Contracting panel urges suspensions, debarments for misbehaving contractors

The commission recommends expanding jurisdiction for punishing wrongdoers and requiring suspensions and debarments.

A commission reviewing government contracting in war zones is pushing for tougher punishments for contractors who misbehave while also pressuring government to follow through on suspending and debarring them.  

The Commission on Wartime Contracting in Iraq and Afghanistan wants to lower procedural barriers for the government to follow through on suspensions and debarments against companies, according to its report released Feb. 24. The commission also recommends that government officials be required to give a written rationale for why they did not pursue a proposed suspension or debarment.

Agencies have failed to wisely use available contract suspension and debarments tools, but they also have a limited jurisdiction over criminal behavior and restricted access to records to build a case against a wrongdoer. The result is “an environment where contractors misbehave with limited accountability,” the commission wrote.

The commission is assessing the culture of contracting in contingency operations and on the battlefield. The work is risky, which makes the contracting problematic, as oversight falls away with poor management.

“The challenge of fostering a culture of contractor accountability is especially difficult in war zones,” the report states.

One of the major problems in protecting the government’s resources is the impediments to suspending or debarring companies from work.

A suspension is a temporary halt of company work based on adequate evidence, pending the completion of an investigation, when officials determine immediate action is necessary. A debarment bans a company from getting contracts from agencies, based on agency officials’ ruling.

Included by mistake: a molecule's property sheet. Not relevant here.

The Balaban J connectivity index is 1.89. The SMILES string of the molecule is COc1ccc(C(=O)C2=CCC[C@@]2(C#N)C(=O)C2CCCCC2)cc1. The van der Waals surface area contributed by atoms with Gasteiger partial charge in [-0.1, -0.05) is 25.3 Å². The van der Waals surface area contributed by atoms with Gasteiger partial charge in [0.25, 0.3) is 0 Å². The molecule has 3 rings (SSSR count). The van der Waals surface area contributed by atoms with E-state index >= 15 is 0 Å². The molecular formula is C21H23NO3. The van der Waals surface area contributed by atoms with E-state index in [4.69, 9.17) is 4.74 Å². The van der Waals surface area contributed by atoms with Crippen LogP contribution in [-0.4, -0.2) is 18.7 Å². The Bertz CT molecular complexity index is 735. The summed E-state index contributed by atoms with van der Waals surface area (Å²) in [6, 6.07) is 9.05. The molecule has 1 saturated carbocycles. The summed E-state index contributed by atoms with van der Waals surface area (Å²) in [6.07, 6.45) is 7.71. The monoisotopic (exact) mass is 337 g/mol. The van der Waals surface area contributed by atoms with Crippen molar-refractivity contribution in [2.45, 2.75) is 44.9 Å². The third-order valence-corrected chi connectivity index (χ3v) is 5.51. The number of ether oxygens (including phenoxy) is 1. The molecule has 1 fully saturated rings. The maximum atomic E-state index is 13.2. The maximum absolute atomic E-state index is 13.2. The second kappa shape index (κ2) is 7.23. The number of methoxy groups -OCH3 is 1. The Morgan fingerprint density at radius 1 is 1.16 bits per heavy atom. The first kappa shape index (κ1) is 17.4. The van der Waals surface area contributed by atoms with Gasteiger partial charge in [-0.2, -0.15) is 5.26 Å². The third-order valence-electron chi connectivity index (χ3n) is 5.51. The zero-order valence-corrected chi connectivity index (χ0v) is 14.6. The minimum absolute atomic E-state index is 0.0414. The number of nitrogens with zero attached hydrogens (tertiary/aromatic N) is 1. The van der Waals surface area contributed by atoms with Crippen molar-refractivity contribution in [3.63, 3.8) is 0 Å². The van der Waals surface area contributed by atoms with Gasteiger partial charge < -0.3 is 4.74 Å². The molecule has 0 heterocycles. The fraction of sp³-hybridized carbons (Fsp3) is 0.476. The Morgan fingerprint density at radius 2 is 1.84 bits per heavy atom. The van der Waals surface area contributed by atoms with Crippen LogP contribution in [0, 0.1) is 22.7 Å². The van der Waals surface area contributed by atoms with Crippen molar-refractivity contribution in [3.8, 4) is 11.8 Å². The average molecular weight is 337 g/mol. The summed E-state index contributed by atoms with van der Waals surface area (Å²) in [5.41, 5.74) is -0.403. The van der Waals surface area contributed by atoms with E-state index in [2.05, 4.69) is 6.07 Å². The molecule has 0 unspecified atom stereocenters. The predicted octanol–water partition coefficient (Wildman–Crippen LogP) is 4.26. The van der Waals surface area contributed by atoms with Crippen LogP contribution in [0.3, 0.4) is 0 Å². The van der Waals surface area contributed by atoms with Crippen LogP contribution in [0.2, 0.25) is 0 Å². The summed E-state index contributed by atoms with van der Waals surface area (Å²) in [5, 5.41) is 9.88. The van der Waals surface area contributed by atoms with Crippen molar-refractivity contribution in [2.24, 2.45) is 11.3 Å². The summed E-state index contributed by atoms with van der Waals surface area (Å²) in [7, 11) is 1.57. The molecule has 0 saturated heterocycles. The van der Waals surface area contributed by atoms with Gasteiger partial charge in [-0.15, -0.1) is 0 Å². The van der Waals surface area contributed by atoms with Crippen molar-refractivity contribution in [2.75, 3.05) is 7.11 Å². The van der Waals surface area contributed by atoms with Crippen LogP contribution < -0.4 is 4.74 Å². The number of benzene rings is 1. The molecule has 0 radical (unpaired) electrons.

Agency officials told the commission that current procedures to carry out punishments are too complex. They then opt instead to work administratively to fix the problem. In some circumstances, regulations allow contractors suspected of infractions to request a hearing before an agency can move forward.

But the commission found that it’s extremely difficult to locate witnesses and have them appear at the hearing, not to mention the need for evidence to support a fact-based case. Meanwhile, according to the report, bad contractors roam free, without any incentive to improve their work ethic.

By working through administrative agreements with the Justice Department, companies can concur with statements of fact and admit to certain misconduct. However, the government often lets them make admissions of wrongdoing with the caveat that the admissions cannot be used in future proceedings that threaten suspensions or debarments.

The commission is calling on Congress to require that suspension and debarment officials document their reasons for not taking action against a contractor that has been officially recommended for punishment.

It also wants to make suspensions based on contract-related indictments mandatory for a set time. It doesn’t want the suspensions subject to discretion by the official who’s in charge of suspending and debarring companies.

The panel also wants to end administrative agreements.

To avoid hearings and witness testimony, the commission wants to exempt agencies from offering a chance for a hearing. The commission recommends that agencies should instead be able to make decisions based on the documentary record alone.

“When it comes to oversight of contingency contracting, we’ve been driving beyond the reach of our headlights," said Michael Thibault, the commission’s co-chairman and a former deputy director of the Defense Contract Audit Agency. "Reforms are badly needed."

Congress created the commission, which was modeled on the World War II-era Truman Committee, in 2008 to review contracting issues in war zones. It filed its first interim report to Congress in 2009 and has since submitted three special reports. Its final report to Congress is due in July.

About the Author

Matthew Weigelt is a freelance journalist who writes about acquisition and procurement.

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